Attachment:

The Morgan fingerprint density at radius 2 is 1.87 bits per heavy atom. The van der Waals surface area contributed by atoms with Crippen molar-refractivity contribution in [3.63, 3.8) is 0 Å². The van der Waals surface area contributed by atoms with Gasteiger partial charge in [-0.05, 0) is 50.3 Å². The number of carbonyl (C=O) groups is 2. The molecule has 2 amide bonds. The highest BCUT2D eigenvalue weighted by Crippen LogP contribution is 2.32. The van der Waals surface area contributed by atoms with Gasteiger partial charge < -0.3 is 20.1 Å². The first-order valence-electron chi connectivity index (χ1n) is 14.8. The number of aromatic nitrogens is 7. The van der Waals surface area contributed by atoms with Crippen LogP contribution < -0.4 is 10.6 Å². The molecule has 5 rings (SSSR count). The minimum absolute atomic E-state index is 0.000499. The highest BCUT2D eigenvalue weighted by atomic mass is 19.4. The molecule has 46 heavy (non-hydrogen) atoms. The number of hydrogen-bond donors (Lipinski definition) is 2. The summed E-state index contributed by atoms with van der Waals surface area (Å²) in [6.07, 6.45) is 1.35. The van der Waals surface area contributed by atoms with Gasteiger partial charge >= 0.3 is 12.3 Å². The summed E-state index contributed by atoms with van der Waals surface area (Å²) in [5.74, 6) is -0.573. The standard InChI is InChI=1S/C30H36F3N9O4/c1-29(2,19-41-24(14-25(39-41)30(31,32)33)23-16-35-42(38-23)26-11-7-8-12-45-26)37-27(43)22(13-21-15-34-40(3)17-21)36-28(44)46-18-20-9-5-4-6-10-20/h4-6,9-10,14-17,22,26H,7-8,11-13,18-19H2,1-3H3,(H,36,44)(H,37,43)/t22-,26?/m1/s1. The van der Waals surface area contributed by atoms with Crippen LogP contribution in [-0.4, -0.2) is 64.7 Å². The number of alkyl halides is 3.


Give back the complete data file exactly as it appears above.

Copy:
The Morgan fingerprint density at radius 2 is 1.87 bits per heavy atom. The van der Waals surface area contributed by atoms with Crippen molar-refractivity contribution in [3.63, 3.8) is 0 Å². The van der Waals surface area contributed by atoms with Gasteiger partial charge in [-0.05, 0) is 50.3 Å². The number of carbonyl (C=O) groups is 2. The molecule has 2 amide bonds. The highest BCUT2D eigenvalue weighted by Crippen LogP contribution is 2.32. The van der Waals surface area contributed by atoms with Gasteiger partial charge < -0.3 is 20.1 Å². The first-order valence-electron chi connectivity index (χ1n) is 14.8. The number of aromatic nitrogens is 7. The van der Waals surface area contributed by atoms with Crippen LogP contribution < -0.4 is 10.6 Å². The molecule has 5 rings (SSSR count). The minimum absolute atomic E-state index is 0.000499. The highest BCUT2D eigenvalue weighted by atomic mass is 19.4. The molecule has 46 heavy (non-hydrogen) atoms. The number of hydrogen-bond donors (Lipinski definition) is 2. The summed E-state index contributed by atoms with van der Waals surface area (Å²) in [6.07, 6.45) is 1.35. The van der Waals surface area contributed by atoms with Gasteiger partial charge >= 0.3 is 12.3 Å². The summed E-state index contributed by atoms with van der Waals surface area (Å²) in [5.74, 6) is -0.573. The standard InChI is InChI=1S/C30H36F3N9O4/c1-29(2,19-41-24(14-25(39-41)30(31,32)33)23-16-35-42(38-23)26-11-7-8-12-45-26)37-27(43)22(13-21-15-34-40(3)17-21)36-28(44)46-18-20-9-5-4-6-10-20/h4-6,9-10,14-17,22,26H,7-8,11-13,18-19H2,1-3H3,(H,36,44)(H,37,43)/t22-,26?/m1/s1. The van der Waals surface area contributed by atoms with Crippen LogP contribution in [-0.4, -0.2) is 64.7 Å². The number of alkyl halides is 3.